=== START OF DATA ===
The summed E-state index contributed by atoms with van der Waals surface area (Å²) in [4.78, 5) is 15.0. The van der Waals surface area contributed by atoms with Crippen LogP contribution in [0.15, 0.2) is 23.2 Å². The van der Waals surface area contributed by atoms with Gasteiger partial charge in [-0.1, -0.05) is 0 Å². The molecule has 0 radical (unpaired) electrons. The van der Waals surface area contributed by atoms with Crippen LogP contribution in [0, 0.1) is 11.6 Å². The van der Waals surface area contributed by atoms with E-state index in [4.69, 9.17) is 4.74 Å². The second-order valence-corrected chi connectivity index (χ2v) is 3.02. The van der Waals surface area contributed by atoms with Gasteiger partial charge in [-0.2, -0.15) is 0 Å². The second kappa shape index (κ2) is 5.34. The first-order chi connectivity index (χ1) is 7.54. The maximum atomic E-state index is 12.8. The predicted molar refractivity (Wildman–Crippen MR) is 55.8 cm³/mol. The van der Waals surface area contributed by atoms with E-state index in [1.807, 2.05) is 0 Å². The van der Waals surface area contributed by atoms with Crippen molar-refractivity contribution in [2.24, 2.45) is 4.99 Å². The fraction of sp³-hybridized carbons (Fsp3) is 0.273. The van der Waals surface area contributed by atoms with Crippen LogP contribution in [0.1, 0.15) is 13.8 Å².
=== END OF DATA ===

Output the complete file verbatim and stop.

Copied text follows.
The summed E-state index contributed by atoms with van der Waals surface area (Å²) in [4.78, 5) is 15.0. The van der Waals surface area contributed by atoms with Crippen LogP contribution in [0.15, 0.2) is 23.2 Å². The van der Waals surface area contributed by atoms with Gasteiger partial charge in [-0.1, -0.05) is 0 Å². The molecule has 0 radical (unpaired) electrons. The van der Waals surface area contributed by atoms with Crippen LogP contribution in [0, 0.1) is 11.6 Å². The van der Waals surface area contributed by atoms with E-state index in [4.69, 9.17) is 4.74 Å². The second-order valence-corrected chi connectivity index (χ2v) is 3.02. The van der Waals surface area contributed by atoms with Gasteiger partial charge in [-0.2, -0.15) is 0 Å². The second kappa shape index (κ2) is 5.34. The first-order chi connectivity index (χ1) is 7.54. The maximum atomic E-state index is 12.8. The predicted molar refractivity (Wildman–Crippen MR) is 55.8 cm³/mol. The van der Waals surface area contributed by atoms with E-state index in [1.807, 2.05) is 0 Å². The van der Waals surface area contributed by atoms with Crippen molar-refractivity contribution in [2.24, 2.45) is 4.99 Å². The fraction of sp³-hybridized carbons (Fsp3) is 0.273. The van der Waals surface area contributed by atoms with Crippen LogP contribution in [0.1, 0.15) is 13.8 Å².